With a commanding fourth World Cup title, the Nike Inc.-sponsored U.S. women’s team is championing equality, gender equity and inclusion — causes that should all receive a boost from their win. Meanwhile, “Golden Boot” winner Megan Rapinoe, Alex Morgan, Rose Lavelle and goalie Ashlyn Harris could be the breakout stars for high-profile endorsement deals, observers said.
As for specific sales, U.S. women’s national team merchandise has been record-setting since the team’s victory on Sunday, according to Fanatics, the world’s largest retailer of licensed sports merchandise. This team’s product is the top-selling U.S. soccer national team — men’s or women’s — of all-time. In fact, more USWNT championship merchandise was sold in the first hour — 200 percent more merchandise — after the clinch than the entire first day following the U.S. women’s win in 2015. Sales were 500 percent higher for the first day this year versus four years ago. And Fanatics sold more USWNT Championship merchandise Sunday than the 2015 champions sold for the entire month after their win.
Nearly 80 percent of sales immediately after the win came from mobile devices, Fanatics said. The top-selling item this time around is the podium T-shirt, which commemorates the win. It says “World Champions 2019” with one star on top and three on the bottom, the Team USA logo and the Nike swoosh. Nike created the team’s home and away uniforms for the tournament as well as off-the-field looks. The top-selling player’s jersey is Rapinoe’s, the 34-year-old who kicked the winning goal and was named series MVP and whose eight goals also helped her win the Golden Boot as the tournament’s top scorer.
“The record-setting response we’ve seen from fans in search of U.S. Women’s National Team merchandise has been amazing,” said Jack Boyle, Fanatics’ co-president of direct-to-consumer retail. “Seeing the high demand throughout the tournament, we launched more than 100 World Cup championship products across women’s, men’s and kids’ categories as soon as the final whistle blew on Sunday, and this team has already sold more merchandise than the 2015 champions sold in the entire month after their title.”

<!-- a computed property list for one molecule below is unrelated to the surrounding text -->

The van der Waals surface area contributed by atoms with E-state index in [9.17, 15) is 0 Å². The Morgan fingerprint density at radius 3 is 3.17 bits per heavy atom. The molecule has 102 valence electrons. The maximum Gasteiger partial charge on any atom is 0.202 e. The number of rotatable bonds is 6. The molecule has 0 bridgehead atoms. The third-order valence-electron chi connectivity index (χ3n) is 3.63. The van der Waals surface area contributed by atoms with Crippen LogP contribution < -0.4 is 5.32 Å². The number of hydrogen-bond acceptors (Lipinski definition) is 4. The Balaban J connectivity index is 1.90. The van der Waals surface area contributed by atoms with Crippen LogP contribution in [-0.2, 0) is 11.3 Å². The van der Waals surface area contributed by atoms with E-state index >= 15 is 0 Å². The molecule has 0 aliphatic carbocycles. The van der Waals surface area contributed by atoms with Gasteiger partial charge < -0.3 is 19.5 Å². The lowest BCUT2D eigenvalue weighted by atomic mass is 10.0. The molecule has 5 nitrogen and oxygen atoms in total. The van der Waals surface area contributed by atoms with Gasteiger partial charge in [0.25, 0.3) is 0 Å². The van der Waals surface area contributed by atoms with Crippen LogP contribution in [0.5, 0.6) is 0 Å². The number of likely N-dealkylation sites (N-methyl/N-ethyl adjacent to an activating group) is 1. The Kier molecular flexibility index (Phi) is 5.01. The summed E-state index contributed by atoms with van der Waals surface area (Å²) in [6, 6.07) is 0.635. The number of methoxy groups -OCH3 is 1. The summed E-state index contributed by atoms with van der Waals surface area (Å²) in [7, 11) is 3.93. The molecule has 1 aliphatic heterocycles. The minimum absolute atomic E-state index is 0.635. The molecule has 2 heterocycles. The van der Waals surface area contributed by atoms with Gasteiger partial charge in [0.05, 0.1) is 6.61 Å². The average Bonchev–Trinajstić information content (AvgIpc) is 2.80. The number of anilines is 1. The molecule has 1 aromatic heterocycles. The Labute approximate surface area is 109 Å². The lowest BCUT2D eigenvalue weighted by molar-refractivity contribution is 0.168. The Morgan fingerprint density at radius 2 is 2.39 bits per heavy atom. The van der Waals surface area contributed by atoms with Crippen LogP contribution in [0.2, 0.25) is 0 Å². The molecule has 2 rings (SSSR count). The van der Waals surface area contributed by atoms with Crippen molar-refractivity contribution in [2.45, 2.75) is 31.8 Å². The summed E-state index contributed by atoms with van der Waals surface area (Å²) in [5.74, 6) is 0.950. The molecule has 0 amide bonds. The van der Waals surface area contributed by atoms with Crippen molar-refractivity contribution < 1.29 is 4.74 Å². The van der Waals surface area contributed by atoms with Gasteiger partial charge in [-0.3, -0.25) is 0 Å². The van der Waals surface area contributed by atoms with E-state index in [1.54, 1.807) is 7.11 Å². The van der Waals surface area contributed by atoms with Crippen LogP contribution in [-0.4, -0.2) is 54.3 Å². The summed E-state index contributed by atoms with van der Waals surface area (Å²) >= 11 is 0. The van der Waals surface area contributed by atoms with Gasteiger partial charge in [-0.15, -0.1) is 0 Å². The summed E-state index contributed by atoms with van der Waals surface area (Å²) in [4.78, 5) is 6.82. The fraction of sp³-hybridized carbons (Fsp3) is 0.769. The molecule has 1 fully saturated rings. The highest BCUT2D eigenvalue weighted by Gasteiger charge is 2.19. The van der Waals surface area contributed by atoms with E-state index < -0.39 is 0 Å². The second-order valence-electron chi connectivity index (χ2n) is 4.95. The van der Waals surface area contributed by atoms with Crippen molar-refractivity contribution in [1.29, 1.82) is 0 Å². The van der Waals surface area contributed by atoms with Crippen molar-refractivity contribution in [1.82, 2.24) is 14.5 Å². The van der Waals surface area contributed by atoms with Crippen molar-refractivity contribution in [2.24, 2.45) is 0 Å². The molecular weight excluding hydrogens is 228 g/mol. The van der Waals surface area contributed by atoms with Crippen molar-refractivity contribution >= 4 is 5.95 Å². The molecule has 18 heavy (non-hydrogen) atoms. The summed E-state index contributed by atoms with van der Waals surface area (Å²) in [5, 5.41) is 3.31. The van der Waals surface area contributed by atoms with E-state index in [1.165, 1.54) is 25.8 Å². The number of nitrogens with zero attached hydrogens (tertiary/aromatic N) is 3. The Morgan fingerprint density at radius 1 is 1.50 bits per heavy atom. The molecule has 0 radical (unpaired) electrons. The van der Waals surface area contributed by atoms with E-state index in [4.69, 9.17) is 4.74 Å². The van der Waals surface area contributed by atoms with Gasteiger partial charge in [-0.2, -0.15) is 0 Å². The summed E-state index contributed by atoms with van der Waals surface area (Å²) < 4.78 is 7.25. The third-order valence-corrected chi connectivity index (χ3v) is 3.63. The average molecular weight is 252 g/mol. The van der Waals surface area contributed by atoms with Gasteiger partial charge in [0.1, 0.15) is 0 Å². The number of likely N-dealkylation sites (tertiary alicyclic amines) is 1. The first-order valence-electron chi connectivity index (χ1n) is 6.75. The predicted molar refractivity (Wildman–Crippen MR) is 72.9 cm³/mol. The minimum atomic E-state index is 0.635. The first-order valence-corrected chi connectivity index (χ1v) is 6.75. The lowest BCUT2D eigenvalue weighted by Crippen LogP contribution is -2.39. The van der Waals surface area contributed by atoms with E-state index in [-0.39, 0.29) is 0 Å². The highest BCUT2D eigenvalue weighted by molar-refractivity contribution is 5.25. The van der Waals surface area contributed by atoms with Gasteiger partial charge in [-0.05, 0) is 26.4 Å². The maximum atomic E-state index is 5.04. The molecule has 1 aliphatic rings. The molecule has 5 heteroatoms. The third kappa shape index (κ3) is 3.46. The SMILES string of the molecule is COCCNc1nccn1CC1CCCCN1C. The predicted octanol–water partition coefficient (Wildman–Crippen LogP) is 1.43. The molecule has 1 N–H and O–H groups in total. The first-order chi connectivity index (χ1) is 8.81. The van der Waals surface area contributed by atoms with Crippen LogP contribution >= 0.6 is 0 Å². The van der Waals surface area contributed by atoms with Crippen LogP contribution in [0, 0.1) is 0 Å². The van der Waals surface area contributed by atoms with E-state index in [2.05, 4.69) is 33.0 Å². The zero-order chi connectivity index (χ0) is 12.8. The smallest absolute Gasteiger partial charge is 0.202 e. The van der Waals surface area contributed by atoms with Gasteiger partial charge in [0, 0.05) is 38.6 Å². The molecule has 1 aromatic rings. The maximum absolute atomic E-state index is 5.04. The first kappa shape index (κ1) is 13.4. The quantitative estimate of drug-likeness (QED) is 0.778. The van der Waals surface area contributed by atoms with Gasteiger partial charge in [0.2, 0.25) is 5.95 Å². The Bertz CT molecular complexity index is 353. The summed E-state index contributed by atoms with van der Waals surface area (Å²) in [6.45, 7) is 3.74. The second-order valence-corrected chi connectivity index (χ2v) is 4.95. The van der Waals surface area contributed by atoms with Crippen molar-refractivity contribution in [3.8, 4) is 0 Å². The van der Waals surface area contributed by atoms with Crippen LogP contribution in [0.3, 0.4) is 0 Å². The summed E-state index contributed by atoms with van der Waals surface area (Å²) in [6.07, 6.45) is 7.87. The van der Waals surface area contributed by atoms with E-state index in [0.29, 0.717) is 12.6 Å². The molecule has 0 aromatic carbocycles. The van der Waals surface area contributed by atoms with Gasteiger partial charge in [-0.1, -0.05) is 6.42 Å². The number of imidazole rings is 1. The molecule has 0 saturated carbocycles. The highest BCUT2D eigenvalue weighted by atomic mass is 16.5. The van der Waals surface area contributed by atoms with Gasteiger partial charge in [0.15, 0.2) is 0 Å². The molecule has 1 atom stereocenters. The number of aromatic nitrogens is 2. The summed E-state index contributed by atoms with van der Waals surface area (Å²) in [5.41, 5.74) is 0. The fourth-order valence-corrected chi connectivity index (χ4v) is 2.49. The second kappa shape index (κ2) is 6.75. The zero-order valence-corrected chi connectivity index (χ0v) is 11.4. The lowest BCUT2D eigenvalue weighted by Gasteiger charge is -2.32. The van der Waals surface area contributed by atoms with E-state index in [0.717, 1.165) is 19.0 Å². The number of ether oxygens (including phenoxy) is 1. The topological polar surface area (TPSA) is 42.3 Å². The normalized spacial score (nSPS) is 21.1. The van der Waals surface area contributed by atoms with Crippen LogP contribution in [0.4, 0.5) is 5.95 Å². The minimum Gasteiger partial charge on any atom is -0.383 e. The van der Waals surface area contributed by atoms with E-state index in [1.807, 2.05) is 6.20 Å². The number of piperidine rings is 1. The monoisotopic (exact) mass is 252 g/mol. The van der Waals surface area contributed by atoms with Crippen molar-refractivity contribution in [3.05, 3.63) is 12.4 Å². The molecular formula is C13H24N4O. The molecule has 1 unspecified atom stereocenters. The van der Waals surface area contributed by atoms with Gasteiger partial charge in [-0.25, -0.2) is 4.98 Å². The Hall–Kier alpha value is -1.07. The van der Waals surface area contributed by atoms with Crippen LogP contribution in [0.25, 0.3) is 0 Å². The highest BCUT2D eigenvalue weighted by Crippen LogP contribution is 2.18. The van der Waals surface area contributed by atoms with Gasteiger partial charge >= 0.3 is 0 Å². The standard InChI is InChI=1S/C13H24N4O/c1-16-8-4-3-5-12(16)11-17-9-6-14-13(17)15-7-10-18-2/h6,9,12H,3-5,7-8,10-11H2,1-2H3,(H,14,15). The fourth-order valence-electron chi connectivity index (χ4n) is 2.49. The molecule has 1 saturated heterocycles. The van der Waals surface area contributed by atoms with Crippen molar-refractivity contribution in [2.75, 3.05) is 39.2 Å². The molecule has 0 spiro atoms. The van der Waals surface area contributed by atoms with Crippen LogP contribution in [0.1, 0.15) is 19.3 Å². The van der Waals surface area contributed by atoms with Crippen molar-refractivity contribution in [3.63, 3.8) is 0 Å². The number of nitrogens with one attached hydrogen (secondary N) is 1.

Sunday’s showdown in Lyon, France, between the American team and their orange-shirted rivals from The Netherlands was the most-viewed women’s match of all time. Coinciding with the momentum of women’s empowerment, inclusion and individualism that has swept through various countries, the American team’s popularity has taken hold. Twenty years after Mia Hamm and Brandi Chastian forged the U.S. team’s first women’s World Cup victory, their successors are trying to leverage this summer’s win in a myriad of directions far beyond selling Nike soccer jerseys.
Each player is reportedly expected to take home $250,000 in payments separate from any contract-mandated bonuses or endorsement deals. The American team will be touted Wednesday morning with a ticker-tape parade in lower Manhattan, thanks to approval by New York City Mayor Bill de Blasio. A City Hall ceremony honoring the U.S. women’s team will cap off the festivities. But their time in the spotlight won’t be limited to confetti-strewn celebrations, according to an assortment of industry observers. Fans chanting “Equal pay!” was just another indication of the public’s interest in the women’s team’s lawsuit against the U.S. Soccer Federation.
Rick Burton, the David B. Falk Endowed Professor of Sport Management at Syracuse University, said, “The women of ’19 were all standing on the shoulders of the 99ers — the Brandi Chastain and Mia Hamm team. A much greater blow for equality may have been struck, as the U.S. men’s team were losing to Mexico and continually not getting it done on the world stage, the U.S. women were. The lawsuit gained a lot of fuel and it would be a wonderful lawsuit for the women to win, and a lawsuit that shouldn’t be based on TV ratings. It should be won on the grounds of what these women mean for America and achieve on a regular basis, which is so much more so than the men. Even if the men by the nature of the tournament they play bring in more money. There is a distinct difference what FIFA plays a men’s tournament versus a women’s.”
Burton described the team’s message of not just equal pay, but “equal everything.” He added, “In a time when we are all divided, there was this great unifying statement of we should be really thankful about how good these women are, we should really be treating them as we treat our men.”